A GIRL from Hampshire has been named the winner of Blue Peter’s Awesome Orbit competition to design an emblem that will go on the first satellite to be launched from UK soil this summer.
Bethany Turner, 12, appeared live on the Friday, May 20 episode of Blue Peter, joining studio presenters as her emblem “Earth Sitter” was named the winner.
Bethany wants satellites to help measure melting polar ice caps and monitor deforestation, to find out when trees have been cut down and where new seedlings need to be planted to prevent global warming.
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British ESA astronaut Tim Peake launched the competition, supported by the UK Space Agency, in October 2021, to give young people across the UK the chance to design an emblem and come up with ideas on how satellites could be used to help people in the future.
Bethany, from Alresford, said: “It was amazing when I found out I had won I was so shocked I couldn’t believe it. For my design I thought if we could scan the earth with satellites it could tell people when there is illegal deforestation and they could go and plant trees it could also scan the polar ice caps so people can see when they are melting and try to prevent it .
“I’ve been interested in space for quite a long time and I really like it. I get most of my information from books in the library or books I’ve purchased and really want to know more. I would definitely be interested in working in the space sector in the future.
As part of Bethany’s award, she spent a day with Steve Neaves, creative director of Bordon-based branding and design studio Crux. Steve and his team had been working on Bethany’s original design to help create the final emblem that will explode into space. They explained how his design had been redrawn and digitized so that it could be engraved on the plate which will be attached to the satellite.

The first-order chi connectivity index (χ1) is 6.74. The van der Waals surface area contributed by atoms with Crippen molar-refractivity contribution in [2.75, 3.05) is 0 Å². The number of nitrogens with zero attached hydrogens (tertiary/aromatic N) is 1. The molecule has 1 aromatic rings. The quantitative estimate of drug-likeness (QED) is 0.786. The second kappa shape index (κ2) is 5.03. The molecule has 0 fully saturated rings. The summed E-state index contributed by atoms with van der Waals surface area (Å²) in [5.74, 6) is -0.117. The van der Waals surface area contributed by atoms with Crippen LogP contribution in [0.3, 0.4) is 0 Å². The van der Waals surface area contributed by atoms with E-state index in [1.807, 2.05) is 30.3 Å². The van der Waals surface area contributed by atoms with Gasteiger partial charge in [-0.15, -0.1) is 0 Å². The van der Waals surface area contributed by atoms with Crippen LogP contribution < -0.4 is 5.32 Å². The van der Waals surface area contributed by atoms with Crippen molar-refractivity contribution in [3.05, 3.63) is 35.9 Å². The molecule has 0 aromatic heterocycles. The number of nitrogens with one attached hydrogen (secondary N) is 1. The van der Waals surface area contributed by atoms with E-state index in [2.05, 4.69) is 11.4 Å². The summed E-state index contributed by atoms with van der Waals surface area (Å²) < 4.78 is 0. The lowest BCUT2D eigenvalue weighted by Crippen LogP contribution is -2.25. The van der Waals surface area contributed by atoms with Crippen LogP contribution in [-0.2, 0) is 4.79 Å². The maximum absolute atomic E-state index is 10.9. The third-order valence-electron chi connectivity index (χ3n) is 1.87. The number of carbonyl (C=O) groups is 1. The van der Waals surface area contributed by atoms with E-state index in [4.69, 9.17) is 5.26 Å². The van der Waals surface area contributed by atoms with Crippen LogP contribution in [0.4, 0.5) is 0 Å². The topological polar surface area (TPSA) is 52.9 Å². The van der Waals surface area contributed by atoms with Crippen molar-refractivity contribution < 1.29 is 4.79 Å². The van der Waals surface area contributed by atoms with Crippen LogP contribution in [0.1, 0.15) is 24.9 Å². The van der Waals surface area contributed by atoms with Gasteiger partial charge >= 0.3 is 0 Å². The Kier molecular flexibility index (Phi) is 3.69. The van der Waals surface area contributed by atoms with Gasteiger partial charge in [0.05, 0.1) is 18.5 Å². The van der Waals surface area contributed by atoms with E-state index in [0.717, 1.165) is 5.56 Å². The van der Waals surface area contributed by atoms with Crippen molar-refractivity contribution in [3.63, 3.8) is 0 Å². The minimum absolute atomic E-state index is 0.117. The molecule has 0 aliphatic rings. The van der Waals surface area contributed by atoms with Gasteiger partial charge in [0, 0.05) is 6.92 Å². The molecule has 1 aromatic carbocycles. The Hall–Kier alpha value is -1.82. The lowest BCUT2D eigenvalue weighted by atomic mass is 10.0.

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Ian Annett, Deputy Director General of the UK Space Agency, said: ‘We all use space every day, whether it’s watching satellite broadcasts, using a mobile phone or finding our way. Data from satellites in space is even being used to monitor the environment and understand climate change and that’s a big part of new technologies like support for driverless cars through better connectivity.
“From missions to Mars to understanding climate change or launching satellites, all of this great work relies on bringing more young people into the space sector in roles such as engineering, law, science and philosophy and the UK Space Agency strives to inspire future generations to consider a career in the space sector It is fantastic to see so many people taking part in this wonderful competition and our huge congratulations go to Bethany, Adam, Ava and all the finalists.
ESA astronaut Matthias Maurer congratulated Bethany with a message from the International Space Station: ‘I heard the great news of your victory in the Blue Peter space competition and thought ‘where the best could be from’ place to congratulate you, but here in space “. I’m currently on a mission and I brought the Blue Peter badge for the ride!”
Bethany’s emblem will be engraved on a satellite which will be sent into orbit on the first launch from UK soil from Spaceport Cornwall this summer. As part of her winning experience, Bethany will also win a Blue Peter Orange competition winner’s badge, take control of a Mars Rover at Airbus in Stevenage, experience a journey in a self-driving car supported by satellites and will be able to see behind the scenes of the satellite. testing facilities at Harwell Space Cluster, Oxfordshire.
The satellite is a collaboration between the UK Defense Science and Technology Laboratory and Airbus Defense and Space, and designed and built by In-Space Missions in Alton, Hampshire.
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